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I'm Dreaming of A White (And Calm) Christmas

The holiday season is upon us, and while it's a season of celebrating and joy, there are also many struggles that young adults deal with during this time. Christmas is my favorite time of year; I get so excited about decorating the tree, stringing up lights, watching holiday movies, and listening to pretty music. But, it's also a time of year when I get very stressed. I worry about money, getting along with my whole family, and getting time off from work. Over the years I've learned how to lessen the stress, and have come up with some strategies for making the holiday season run smoothly.

Going home for the holidays. With divorced and remarried parents, it can be tough to navigate the holiday waters. Who do you stay with? Who do you spend Christmas morning with? This becomes even harder if you don't have a great relationship with one of your stepparents. If you're only visiting a few days, then it makes sense to stay with one parent and visit the other (if they live close by). But this can be hard to bring up to parent for a number of reasons: you worry about hurting their feelings, you don't want to ruin any holiday plans they had, and it's hard to stand up to your parents as a young adult.

I suggest talking to each of them separately, before the holiday's are in full swing, and let them know what you've decided. This is your decision – don't let either one make you choose something you don't want. Something I do over the holidays is alternate years with my parents and stepparents. This year I'll be staying with my dad, stepmom and younger sister, and spend Christmas morning with them. Next year, I'll stay at my mom and stepdad's house and spend Christmas morning with them. I think this is a great system, because there isn't a question of where I'll be – there's no arguments or anger about it each year. Think about your own situation and what system might work for you. Having something set up with reduce the stress of figuring it all out at the last minute.

Gift-giving. Oh, presents. It can be really fun to go shopping and pick out presents for your loved ones, but it can also be extremely stressful. As young adults, we're still figuring out this whole independence thing, and learning to be financially self-sufficient. Maybe it's your first year out of college and you're working at a grocery store, or maybe you're in college and swipe cards at the cafeteria to pay your bills. Either way, chances are you don't have a lot of extra money laying around - I know I don't. It's easy to feel pressured to go out and buy nice gifts, but the reality of life might not allow that. Instead, think about something you could make. A photo collage, mixed c.d., homemade fudge – these are all things that come uniquely from you, and you don't have to overdraw your bank account to make them. Make sure to include each family member in this – don't make something special for your dad and forget about your stepmom. The holidays are special to family, and everyone needs to be included.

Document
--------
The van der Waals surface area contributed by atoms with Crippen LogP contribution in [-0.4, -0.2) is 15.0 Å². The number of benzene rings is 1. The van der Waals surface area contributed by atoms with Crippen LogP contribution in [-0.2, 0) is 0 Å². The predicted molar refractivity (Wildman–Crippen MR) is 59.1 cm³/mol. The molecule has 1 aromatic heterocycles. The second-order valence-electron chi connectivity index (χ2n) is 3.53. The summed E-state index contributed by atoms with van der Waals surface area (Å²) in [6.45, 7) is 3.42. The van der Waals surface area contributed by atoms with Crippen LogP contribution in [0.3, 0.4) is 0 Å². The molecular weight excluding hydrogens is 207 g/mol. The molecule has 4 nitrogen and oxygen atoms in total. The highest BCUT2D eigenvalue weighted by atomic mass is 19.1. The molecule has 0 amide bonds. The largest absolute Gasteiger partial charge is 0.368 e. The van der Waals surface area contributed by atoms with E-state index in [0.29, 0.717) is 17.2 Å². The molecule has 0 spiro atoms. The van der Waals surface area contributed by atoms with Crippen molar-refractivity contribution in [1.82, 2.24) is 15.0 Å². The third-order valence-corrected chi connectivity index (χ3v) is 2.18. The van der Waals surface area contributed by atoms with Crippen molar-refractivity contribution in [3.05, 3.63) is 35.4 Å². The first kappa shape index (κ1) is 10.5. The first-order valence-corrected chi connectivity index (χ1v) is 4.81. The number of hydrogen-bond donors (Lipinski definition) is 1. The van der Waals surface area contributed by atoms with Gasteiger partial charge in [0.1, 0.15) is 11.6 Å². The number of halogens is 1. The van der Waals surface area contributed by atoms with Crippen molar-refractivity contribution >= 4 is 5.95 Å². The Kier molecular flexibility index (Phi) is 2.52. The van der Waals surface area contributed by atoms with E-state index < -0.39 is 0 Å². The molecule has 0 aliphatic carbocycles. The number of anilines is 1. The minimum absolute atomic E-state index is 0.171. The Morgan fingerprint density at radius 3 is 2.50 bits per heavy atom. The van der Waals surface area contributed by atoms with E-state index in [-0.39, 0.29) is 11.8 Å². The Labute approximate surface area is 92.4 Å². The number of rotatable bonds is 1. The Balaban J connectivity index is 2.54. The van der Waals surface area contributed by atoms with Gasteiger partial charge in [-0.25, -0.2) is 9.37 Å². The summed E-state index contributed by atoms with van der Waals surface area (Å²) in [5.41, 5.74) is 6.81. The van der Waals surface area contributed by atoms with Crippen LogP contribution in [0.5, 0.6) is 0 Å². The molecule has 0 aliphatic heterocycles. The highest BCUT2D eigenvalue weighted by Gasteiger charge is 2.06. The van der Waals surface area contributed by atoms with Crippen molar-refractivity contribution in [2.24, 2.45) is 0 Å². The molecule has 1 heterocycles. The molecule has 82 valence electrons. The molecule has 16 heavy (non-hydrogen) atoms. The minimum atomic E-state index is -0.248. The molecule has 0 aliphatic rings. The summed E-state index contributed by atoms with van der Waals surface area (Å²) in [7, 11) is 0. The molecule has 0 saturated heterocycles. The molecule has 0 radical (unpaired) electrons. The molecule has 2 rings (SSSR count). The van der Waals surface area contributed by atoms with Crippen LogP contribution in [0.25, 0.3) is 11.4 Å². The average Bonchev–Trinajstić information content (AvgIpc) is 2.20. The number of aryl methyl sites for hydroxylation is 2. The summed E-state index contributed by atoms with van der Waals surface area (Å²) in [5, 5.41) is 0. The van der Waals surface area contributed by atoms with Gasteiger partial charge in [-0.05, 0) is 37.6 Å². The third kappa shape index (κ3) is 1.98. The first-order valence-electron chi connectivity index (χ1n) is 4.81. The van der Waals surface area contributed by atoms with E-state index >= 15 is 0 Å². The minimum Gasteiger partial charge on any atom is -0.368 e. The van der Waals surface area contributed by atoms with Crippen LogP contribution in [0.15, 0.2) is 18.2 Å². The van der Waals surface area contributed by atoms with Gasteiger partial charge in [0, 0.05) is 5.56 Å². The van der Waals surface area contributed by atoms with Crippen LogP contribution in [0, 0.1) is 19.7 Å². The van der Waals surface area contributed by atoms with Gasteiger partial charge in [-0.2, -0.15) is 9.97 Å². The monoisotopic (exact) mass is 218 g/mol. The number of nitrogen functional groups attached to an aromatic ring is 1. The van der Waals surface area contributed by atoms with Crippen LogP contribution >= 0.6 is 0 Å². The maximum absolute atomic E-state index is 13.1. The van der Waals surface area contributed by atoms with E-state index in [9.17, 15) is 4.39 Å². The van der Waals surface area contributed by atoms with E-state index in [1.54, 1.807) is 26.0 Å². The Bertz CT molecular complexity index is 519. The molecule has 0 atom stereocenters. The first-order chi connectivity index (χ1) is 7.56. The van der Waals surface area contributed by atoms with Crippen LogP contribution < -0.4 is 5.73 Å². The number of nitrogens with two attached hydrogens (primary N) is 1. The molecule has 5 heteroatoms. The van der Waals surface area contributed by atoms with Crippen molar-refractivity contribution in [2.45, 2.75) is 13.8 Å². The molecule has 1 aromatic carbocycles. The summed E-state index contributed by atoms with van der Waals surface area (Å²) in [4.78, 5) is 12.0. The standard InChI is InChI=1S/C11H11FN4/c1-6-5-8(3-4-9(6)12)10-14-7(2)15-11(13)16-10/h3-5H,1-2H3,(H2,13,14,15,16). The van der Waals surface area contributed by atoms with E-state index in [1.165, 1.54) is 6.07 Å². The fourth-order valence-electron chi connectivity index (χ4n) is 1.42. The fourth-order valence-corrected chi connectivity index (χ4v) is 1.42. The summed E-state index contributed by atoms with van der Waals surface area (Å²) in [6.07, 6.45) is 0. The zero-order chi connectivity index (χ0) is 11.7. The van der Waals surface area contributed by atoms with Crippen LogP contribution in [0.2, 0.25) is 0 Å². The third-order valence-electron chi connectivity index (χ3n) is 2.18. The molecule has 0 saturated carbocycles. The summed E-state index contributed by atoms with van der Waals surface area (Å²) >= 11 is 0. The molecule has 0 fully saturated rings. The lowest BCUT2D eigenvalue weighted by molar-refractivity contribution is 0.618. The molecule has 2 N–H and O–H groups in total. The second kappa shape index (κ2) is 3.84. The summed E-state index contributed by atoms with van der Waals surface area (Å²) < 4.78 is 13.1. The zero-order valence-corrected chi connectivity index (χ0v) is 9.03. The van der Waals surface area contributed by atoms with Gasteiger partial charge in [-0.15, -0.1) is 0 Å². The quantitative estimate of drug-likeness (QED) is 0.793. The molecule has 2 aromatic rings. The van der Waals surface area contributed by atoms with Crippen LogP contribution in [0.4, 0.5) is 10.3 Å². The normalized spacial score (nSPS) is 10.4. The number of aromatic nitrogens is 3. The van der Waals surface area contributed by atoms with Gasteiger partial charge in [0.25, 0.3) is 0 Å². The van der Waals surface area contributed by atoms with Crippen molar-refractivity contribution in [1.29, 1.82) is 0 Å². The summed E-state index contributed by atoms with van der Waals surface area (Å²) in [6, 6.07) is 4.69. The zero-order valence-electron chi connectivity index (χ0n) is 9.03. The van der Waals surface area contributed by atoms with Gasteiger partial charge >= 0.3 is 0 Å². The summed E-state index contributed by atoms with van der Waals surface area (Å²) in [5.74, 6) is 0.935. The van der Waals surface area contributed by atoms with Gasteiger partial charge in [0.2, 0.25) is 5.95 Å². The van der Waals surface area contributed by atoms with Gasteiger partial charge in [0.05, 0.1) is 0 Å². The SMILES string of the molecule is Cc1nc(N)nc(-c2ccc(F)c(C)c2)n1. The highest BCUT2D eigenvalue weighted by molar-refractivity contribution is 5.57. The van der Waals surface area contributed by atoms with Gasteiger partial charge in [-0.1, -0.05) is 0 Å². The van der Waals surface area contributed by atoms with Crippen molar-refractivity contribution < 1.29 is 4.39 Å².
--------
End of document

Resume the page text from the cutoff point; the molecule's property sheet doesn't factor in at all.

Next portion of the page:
Getting along. Remember – if you're stressed, chances are you're not alone. It can be hard when everyone is thrown together, and no one has much personal space. And while it would be great, it's likely that not everyone gets long perfectly. There are a few tips I've come up with over the years that have helped me make it through family time smoothly.

  • Leave past issues in the past. The holidays are not the time to bring up how much you hated your brother's ex girlfriend, or how mad you were last year at your mom for not giving you the present you asked for. If there are things you want to talk with family about, save it for another time when you can have an honest, one-on-one talk with that person.

  • Include your stepparent. Don't just spend your time catching up with your mom or dad, ask about how your stepmom or stepdad is doing. Cook Christmas dinner for them, or let them pick the holiday music. 

Most importantly, take time for yourself. You may not have a lot of personal space, but I urge you to take what you can. Take a walk around the block, offer to run to the store, or spend 15 minutes of quiet time in your room. As an introvert in an outgoing family, I get exhausted without some quiet alone time. I've found that by taking little breaks from the festivities, I stay a lot calmer and happier throughout my visit.


What are your holiday challenges? Do you have ideas on how to cope with them? Please write in with your questions, struggles, and thoughts on making it through the holiday season in one not-too-frazzled piece to ESM@evilstepmom.org

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